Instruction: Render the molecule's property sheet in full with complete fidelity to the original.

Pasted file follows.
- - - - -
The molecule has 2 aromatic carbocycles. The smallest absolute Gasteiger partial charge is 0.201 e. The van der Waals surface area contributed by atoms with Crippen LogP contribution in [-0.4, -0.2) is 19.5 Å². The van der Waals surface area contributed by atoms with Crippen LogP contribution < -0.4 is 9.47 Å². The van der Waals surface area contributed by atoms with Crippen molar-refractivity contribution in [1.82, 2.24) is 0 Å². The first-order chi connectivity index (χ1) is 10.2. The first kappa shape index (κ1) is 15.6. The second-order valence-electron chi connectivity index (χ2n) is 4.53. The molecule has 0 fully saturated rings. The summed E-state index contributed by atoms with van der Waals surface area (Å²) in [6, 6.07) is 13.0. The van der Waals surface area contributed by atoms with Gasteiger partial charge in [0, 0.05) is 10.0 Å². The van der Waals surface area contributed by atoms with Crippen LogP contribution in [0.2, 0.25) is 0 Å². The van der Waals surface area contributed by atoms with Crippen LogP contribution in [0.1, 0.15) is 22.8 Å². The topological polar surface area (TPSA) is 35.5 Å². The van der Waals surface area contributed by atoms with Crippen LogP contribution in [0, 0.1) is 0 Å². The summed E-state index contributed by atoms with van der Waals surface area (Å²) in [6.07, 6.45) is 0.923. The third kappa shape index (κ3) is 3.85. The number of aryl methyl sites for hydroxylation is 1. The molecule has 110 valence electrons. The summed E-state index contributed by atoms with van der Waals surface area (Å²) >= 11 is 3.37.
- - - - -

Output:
The molecule has 2 aromatic carbocycles. The smallest absolute Gasteiger partial charge is 0.201 e. The van der Waals surface area contributed by atoms with Crippen LogP contribution in [-0.4, -0.2) is 19.5 Å². The van der Waals surface area contributed by atoms with Crippen LogP contribution < -0.4 is 9.47 Å². The van der Waals surface area contributed by atoms with Crippen molar-refractivity contribution in [1.82, 2.24) is 0 Å². The first-order chi connectivity index (χ1) is 10.2. The first kappa shape index (κ1) is 15.6. The second-order valence-electron chi connectivity index (χ2n) is 4.53. The molecule has 0 fully saturated rings. The summed E-state index contributed by atoms with van der Waals surface area (Å²) in [6, 6.07) is 13.0. The van der Waals surface area contributed by atoms with Gasteiger partial charge in [0, 0.05) is 10.0 Å². The van der Waals surface area contributed by atoms with Crippen LogP contribution in [0.2, 0.25) is 0 Å². The van der Waals surface area contributed by atoms with Crippen LogP contribution in [0.1, 0.15) is 22.8 Å². The topological polar surface area (TPSA) is 35.5 Å². The van der Waals surface area contributed by atoms with Crippen LogP contribution in [0, 0.1) is 0 Å². The summed E-state index contributed by atoms with van der Waals surface area (Å²) in [6.07, 6.45) is 0.923. The third kappa shape index (κ3) is 3.85. The number of aryl methyl sites for hydroxylation is 1. The molecule has 110 valence electrons. The summed E-state index contributed by atoms with van der Waals surface area (Å²) >= 11 is 3.37.